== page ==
Around the world in a lot of days!
Travelling back through history
So I...
…in the cold and dark
…Why suffer?
Letters from... around the world
It’s not a trip but a need!
The day Vitus Bering beat John Wayne
The hunt
The ecstasy of a consumer and the Eskimo Syndrome
The suitcase
Tell me, what time does the sun set?
8 x 5
Why the sponsor?

8 x 5

Leif Eriksson probably took only a few haversacks of gold coins with him, as he thought that he was sailing to lands whose people would be more interested in trading pelts for the red fabrics his Vikings had stored in those “long ships”.
Marco Polo recounts that, for their journey back to Venice, his father and uncle received from the “Great Khan… a gold tablet, which contained messages that, wherever they went, they would be given whatever they needed”: a sort of credit card with unlimited funds, but valid only in the kingdom of the Great Khan. Elsewhere, pearls and coins sewn into their belts and clothing allowed the young Marco and “Sir Matteo and Sir Nicolao” to trade and provide for their needs.
No one knows how much gold or silver Vitus Bering brought with him, but like any expedition of the period, it was undoubtedly a large amount, loaded on horses and guarded day and night.
Lewis and Clark packed a fair number of trinkets in crates: mirrors, colourful cloth, knives and virtually anything that could be traded with primitive populations. In addition to the abundant game they found, trade was the main source of financing for the expedition: hides and furs were exchanged for information or free access to unexplored territories.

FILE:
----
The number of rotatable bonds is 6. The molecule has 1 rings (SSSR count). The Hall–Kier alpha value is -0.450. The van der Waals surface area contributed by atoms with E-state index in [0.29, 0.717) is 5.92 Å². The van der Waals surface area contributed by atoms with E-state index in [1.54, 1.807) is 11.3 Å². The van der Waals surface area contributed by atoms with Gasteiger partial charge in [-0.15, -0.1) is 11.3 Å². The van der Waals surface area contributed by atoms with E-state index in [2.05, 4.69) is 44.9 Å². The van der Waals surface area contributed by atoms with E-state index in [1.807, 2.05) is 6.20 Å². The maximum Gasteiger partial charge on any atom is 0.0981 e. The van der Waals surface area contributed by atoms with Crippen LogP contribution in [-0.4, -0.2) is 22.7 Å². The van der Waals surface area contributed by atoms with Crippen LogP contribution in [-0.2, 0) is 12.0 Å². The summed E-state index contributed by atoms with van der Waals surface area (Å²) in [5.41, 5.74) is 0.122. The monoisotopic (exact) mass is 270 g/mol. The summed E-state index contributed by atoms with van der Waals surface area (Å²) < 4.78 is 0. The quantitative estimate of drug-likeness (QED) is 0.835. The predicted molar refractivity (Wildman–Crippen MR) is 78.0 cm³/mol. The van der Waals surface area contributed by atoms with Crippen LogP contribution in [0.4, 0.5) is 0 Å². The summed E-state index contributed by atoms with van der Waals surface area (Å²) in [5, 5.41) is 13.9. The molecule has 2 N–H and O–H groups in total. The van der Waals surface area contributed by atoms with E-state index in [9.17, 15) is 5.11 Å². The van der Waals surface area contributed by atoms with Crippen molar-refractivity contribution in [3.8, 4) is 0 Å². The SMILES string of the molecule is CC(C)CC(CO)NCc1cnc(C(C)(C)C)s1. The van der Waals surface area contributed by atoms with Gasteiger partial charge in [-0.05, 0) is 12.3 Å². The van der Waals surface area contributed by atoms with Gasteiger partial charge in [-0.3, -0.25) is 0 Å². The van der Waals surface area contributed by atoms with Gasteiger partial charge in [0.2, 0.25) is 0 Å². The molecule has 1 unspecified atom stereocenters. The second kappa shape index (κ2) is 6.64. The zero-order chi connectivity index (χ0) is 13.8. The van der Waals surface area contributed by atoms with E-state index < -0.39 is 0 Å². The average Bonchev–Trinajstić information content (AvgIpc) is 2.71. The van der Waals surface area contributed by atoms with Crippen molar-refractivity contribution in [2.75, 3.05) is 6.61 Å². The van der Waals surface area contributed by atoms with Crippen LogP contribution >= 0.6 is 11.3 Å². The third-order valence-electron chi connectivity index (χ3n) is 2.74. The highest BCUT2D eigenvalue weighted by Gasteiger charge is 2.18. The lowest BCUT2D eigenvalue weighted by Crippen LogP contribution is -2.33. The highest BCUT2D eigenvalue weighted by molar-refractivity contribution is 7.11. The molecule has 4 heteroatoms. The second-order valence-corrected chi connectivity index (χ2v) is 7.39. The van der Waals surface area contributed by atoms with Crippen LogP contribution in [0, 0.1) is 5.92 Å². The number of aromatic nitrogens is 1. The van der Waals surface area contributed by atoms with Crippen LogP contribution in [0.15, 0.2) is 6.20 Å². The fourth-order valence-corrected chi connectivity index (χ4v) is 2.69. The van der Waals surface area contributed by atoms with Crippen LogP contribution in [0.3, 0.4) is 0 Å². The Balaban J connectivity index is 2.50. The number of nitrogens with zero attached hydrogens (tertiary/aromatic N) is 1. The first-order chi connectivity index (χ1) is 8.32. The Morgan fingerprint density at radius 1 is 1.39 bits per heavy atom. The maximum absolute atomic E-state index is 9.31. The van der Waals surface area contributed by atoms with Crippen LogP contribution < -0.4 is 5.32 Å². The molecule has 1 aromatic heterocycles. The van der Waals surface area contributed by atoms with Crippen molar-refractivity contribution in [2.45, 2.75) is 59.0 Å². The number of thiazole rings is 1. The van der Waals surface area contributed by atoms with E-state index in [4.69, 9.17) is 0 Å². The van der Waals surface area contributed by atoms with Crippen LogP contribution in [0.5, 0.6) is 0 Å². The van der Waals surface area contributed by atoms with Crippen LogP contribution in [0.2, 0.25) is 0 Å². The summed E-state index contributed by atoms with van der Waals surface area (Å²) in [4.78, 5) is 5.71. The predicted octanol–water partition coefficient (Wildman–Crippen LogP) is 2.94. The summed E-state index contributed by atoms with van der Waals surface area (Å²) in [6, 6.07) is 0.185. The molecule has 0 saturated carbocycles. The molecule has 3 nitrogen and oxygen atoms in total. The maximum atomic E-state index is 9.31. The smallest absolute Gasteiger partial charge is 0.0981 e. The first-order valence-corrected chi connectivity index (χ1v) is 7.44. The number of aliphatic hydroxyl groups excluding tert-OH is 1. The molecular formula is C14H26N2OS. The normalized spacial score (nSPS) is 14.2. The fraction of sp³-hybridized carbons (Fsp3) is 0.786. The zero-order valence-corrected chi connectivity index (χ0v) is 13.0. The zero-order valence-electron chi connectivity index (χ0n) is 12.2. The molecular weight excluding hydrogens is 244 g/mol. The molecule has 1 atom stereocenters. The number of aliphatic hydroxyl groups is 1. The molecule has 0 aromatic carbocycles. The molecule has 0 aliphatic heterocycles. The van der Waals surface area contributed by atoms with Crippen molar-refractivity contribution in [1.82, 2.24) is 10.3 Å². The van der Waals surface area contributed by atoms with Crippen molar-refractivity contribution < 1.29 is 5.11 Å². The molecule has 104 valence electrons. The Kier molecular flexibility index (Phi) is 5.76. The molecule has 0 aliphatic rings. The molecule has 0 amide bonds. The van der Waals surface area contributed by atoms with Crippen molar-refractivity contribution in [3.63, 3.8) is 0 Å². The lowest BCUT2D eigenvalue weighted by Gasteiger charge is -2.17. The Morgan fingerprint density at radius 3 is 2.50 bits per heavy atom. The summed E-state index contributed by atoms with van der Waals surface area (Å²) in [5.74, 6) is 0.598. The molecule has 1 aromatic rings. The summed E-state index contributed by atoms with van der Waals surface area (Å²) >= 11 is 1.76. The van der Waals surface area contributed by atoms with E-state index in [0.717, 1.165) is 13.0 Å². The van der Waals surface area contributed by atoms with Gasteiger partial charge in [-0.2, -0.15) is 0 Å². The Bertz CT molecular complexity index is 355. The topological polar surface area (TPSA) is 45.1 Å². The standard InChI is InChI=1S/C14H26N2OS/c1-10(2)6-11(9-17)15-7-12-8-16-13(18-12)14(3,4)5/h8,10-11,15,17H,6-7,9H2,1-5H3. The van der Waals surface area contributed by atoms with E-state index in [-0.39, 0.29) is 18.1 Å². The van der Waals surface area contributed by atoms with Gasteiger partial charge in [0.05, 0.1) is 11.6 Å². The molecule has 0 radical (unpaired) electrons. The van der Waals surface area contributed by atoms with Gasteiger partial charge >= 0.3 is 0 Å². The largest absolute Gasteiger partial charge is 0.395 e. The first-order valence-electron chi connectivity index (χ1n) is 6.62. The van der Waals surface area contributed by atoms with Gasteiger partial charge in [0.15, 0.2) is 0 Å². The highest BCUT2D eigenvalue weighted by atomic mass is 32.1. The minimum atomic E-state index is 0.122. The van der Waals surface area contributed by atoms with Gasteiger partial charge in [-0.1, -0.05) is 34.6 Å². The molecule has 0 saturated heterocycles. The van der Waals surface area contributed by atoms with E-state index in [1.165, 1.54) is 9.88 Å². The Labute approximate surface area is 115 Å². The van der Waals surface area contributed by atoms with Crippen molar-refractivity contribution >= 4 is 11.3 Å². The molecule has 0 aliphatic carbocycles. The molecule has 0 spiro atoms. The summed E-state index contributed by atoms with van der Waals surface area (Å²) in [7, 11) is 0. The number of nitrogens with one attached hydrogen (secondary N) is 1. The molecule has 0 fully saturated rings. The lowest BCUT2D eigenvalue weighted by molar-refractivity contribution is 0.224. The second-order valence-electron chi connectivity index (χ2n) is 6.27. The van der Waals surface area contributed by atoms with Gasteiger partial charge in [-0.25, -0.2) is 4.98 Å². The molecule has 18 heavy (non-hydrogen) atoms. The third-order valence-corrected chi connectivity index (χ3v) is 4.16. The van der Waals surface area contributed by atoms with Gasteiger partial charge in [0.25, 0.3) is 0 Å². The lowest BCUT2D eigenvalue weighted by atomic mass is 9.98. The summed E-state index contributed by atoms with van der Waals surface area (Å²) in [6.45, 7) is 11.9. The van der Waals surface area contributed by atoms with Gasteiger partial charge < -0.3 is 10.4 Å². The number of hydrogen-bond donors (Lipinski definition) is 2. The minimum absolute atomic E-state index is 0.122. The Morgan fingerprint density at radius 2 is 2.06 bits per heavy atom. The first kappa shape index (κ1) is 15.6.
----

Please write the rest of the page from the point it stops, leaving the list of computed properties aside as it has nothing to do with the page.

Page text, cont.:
On my trip, I will take only a small piece of plastic measuring a few centimetres, precisely 8 x 5. It is seemingly less valuable than the Great Khan’s gold tablet, but wherever I show it “I will be given whatever I need”.
I will not need letters of credit or gold coins concealed in my belt, nor will I have to trap sables to gain passage on a ship. All I need to do is show that little plastic rectangle: a quick check on the fast and invisible network of the ether and, “from the Alps to the Pyramids, from the Manzanarre to the Rhine”, everything will be possible.
I can purchase the necessary and the superfluous, essentials and luxuries, without having to wander into woods to set traps or undertake exhausting shifts guarding coffers full of gold coins to ensure my survival.
Civilisation has not always brought the advantages most people would enthusiastically like to believe, but in this case we must admit that “not even Merlin could have done any better”.